In Depth

A million trapped Syrians face pitiless government onslaught

The UN has warned that ‘the biggest humanitarian horror story of the 21st century’ could be about to happen

Even after an eviscerating nine-year conflict that has left almost 400,000 people dead, according to lower estimates, and fuelled the refugee crisis that has destabilised Europe, what is unfolding now could be the greatest tragedy yet of the Syrian civil war, the UN has warned.

Since the war’s outset, military momentum has built up steadily for the government forces loyal to Bashar al-Assad, and as he drove his opponents from their strongholds around the country, Idlib province on the Turkish border became their last redoubt in Syria’s northwest.

The fighting and the vengeful tactics, including what The Syrian Observatory for Human Rights calls the Syrian “regime and Russia’s systematic policy of forcing more people to abandon their areas,” has led to 1.1 million people being displaced in the region since December last year.

Half the national population of 22 million has been displaced, roughly 6m of them abroad, since the outset of violence.

The internal refugees face appalling conditions. Not only are they the subject of shelling and air strikes from Syrian and Russian forces - attacks that have hit hospitals, refugee camps, schools, residential areas, mosques, and markets - but they must suffer a brutal winter that claimed the lives of twelve civilians last week alone. Most of them were children.

Erdogan warned on Wednesday that it could be “a matter of time” before Turkey launched a military operation to push back the Syrian government offensive.

That time seemed to arrive yesterday, as violence flared after “Turkish forces and Syrian rebels fought government troops… and Russian warplanes struck back in an sharp escalation of an already intense battle over the last rebel bastions,” Reuters reports.

Refugees are blocked from retreating to safety across the border, as Turkey, alarmed by the number of displaced people, has closed the border. Their options: set up makeshift, under-resourced camps at risk of attack, or keep on moving.

“When you ask people on the road where they are going, nobody knows. They just know that there are no safe places anymore, so it is better to keep moving,” a refugee told Al Jazeera.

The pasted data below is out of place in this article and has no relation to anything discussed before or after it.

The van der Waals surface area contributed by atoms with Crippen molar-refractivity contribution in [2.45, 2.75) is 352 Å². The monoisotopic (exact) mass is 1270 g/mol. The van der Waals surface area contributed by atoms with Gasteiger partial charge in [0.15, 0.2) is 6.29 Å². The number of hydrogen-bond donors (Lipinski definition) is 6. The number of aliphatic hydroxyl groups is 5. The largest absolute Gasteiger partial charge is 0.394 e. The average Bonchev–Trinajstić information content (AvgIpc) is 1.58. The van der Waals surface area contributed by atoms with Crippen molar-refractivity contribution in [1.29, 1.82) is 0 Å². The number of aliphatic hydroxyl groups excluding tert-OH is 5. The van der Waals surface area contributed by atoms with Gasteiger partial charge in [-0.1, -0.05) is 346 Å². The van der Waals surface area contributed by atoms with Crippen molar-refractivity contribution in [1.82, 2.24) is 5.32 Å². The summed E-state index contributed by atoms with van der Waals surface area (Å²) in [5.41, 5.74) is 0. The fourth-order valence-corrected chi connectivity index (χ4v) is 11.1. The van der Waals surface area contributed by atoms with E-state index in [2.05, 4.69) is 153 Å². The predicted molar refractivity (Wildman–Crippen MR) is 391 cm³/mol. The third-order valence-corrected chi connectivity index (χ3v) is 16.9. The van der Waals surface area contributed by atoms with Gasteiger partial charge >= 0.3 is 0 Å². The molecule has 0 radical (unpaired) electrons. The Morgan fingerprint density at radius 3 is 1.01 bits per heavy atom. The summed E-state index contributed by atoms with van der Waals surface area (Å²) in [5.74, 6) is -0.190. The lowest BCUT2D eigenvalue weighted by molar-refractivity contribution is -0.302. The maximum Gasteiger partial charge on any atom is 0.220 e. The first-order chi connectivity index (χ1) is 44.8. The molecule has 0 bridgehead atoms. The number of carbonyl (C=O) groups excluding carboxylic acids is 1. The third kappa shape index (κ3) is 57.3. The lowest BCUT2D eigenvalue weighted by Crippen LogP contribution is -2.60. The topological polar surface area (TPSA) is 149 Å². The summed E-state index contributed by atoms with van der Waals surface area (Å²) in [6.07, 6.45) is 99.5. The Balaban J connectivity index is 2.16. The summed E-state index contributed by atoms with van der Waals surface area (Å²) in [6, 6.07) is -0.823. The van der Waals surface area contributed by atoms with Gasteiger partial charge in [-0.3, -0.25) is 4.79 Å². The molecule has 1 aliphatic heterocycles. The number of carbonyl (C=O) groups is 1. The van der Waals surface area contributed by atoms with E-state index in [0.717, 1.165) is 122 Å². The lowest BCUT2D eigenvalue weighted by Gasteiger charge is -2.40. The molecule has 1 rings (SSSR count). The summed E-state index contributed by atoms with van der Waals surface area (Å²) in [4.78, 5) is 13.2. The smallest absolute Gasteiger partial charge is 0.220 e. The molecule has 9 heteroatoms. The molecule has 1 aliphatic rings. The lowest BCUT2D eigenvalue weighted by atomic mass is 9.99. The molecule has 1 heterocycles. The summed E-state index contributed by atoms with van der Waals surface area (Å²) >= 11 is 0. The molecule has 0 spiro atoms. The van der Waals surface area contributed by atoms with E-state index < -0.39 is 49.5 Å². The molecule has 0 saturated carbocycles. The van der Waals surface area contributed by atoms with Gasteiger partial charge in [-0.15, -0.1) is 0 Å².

“Aid workers, mostly operating from across the border in Turkey, say they are overwhelmed and warn of a dire shortage of tents,” reports The Washington Post. “Potable water is in short supply and sanitation facilities are mostly nonexistent as fleeing civilians set up ramshackle camps in the depths of the Syrian winter.”

“Hostilities are now approaching densely populated areas such as Idlib city and Bab al-Hawa border crossing, which has among the highest concentration of displaced civilians in northwest Syria and also serves as a humanitarian lifeline,” said UN special envoy for Syria Geir Pedersen on Wednesday.

Pedersen warned, “The potential for further mass displacement and even more catastrophic human suffering is apparent, as an increasing number of people are hemmed into an ever-shrinking space.”

In a statement issued on Tuesday, the UN warned of the “biggest humanitarian horror story of the 21st Century.”

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Their fate is further complicated by the presence of around 15,000 Turkish armed forces in the area, whose purpose is not fully defined, and the bellicose rhetoric of Turkish President Recep Tayyip Erdogan.

The Syrian rebels will surely be glad for Turkish military aid, but the civilians are trapped between a conflict prolonged by Turkish “protection” or a terrifying fate at the hands of a vindictive Damascus regime which has been committing war crimes against them since the beginning of the war, when they dared to demand democracy in 2011’s Arab Spring.

As far as Assad and his Russian backers see it, when it comes to achieving victory, the ends justifies the means. Once the rebels are gone, they say, stability will be achieved.

“On the whole, the situation in Syria has stabilised considerably. Peaceful life is returning to the country. Its economy and social life is being restored,” the foreign ministry in Moscow said.

Earlier this week, regime forces captured the vital Damascus-Aleppo M5 motorway, which is key to freedom of movement in, and thus control of, Syria, leading some to think the civil war could be approaching a violent crescendo.

Assad revelled in his latest military achievement. “We know this liberation does not mean the end of the war or the crushing of all plots or the end of terror or the surrender of the enemy, but it definitely rubs their noses in the dirt,” he said during a speech on Monday in Aleppo. “This is a prelude to [the rebels’] final defeat, sooner or later.”

The international community is reluctant to throw their weight behind a Syrian opposition that is now dominated by the al Qaeda-affiliated group Hayat Tahrir al-Sham. A political solution has been made harder as Turkish and Russian talks are derailed by ever-increasing violence between them.

“If there is an international community out there, this is the time to show its face," a refugee told Al Jazeera. "The regime and the Russians believe they can take the whole of Syria back because the world will stand aside and just look. The world's indifference is the regime's strongest weapon.”

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